- Title: What is archaeology? Takeaway: Archaeologists are time travelers who explore the human past.
- Title: Discovering Places of the Past. Takeaway: Archaeologists investigate places where they find objects that are evidence of past human activity.
- Title: Talking Trash. Takeaway: Archaeologists study items people threw away to learn about everyday activities in the past.
- Title: Telling Time with Plants is A-maize-ing. Takeaway: Archaeologists use plants to date archaeological sites and learn about past environments.
- Title: After the Dig: What Comes Next? Takeaway: An artifact’s journey begins at discovery.
- Title: Teaching the Past. Takeaway: An important part of doing archaeology is sharing discoveries with the public.
- Title: Zooarchaeology. Takeaway: Why Zoorchaeologists Study Animal Bones Found at Archaeological Sites.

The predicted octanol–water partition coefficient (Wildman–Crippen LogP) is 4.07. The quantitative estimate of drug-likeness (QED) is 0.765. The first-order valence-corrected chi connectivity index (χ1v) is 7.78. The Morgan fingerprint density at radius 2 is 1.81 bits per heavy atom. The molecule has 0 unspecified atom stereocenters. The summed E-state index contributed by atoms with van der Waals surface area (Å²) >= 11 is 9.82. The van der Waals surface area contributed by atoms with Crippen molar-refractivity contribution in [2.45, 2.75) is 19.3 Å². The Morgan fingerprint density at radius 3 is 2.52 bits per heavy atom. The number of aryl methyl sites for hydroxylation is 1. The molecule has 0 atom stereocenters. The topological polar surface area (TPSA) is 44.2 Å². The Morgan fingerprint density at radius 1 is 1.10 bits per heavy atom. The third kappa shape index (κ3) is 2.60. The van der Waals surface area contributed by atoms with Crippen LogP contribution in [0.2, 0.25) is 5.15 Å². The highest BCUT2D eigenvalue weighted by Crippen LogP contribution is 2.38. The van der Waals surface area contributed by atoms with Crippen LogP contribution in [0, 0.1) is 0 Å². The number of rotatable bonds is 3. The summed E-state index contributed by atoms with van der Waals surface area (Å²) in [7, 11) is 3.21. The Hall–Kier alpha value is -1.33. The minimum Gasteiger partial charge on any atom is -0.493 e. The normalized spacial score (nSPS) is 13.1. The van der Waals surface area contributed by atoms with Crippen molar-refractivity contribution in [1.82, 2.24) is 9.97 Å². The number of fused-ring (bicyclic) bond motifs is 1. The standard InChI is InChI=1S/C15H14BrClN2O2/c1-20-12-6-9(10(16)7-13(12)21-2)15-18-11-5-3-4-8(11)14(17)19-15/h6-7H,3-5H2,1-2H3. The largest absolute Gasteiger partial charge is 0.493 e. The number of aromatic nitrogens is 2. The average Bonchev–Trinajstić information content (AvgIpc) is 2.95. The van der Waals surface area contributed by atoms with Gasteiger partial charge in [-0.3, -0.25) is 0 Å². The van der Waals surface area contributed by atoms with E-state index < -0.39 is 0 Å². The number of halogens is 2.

- Title: What’s for dinner? Takeaway: People in Virginia ate a variety of animals before and after European settlers arrived.
- Title: The World of Nature. Takeaway: How humans relate to their natural world provides clues to past behaviors and practices.
- Title: Across Time and Space. Takeaway: Artifacts can give us a peek into the human past all over the globe.
- Title: Found in Virginia. Takeaway: Archaeology is happening all around us.
- Title: A Voice for the Voiceless. Takeaway: As we try to uncover Virginia history, often times we only hear about those who had the opportunity to write it down.
- Title: Oh, No! There Are bugs in my Hair!!!! Takeaway Sentence: Just like today, people in the past were concerned with their hair, health, and hygiene.
- Title: Art in Archaeology. Takeaway: Humans in the past have used art to communicate and express themselves.
- Title: Telling Time with Stone. Takeaway: How archaeologists Use Stone Tools to Find the Age of Archaeological Sites
If you’re keeping count, this is, of course, a dozen panels plus 3. We, as a class, could not actually winnow our 30+ concepts down to just a dozen. The titles and number of panels will likely change as VMNH staff and exhibit designers begin to fabricate the panels themselves. To facilitate this process, I traveled to VMNH on May 28 and 29, 2015, to discuss the exhibit panels with Dr. Moore and Jessica Davenport, VMNH’s Exhibits and Publications Manager.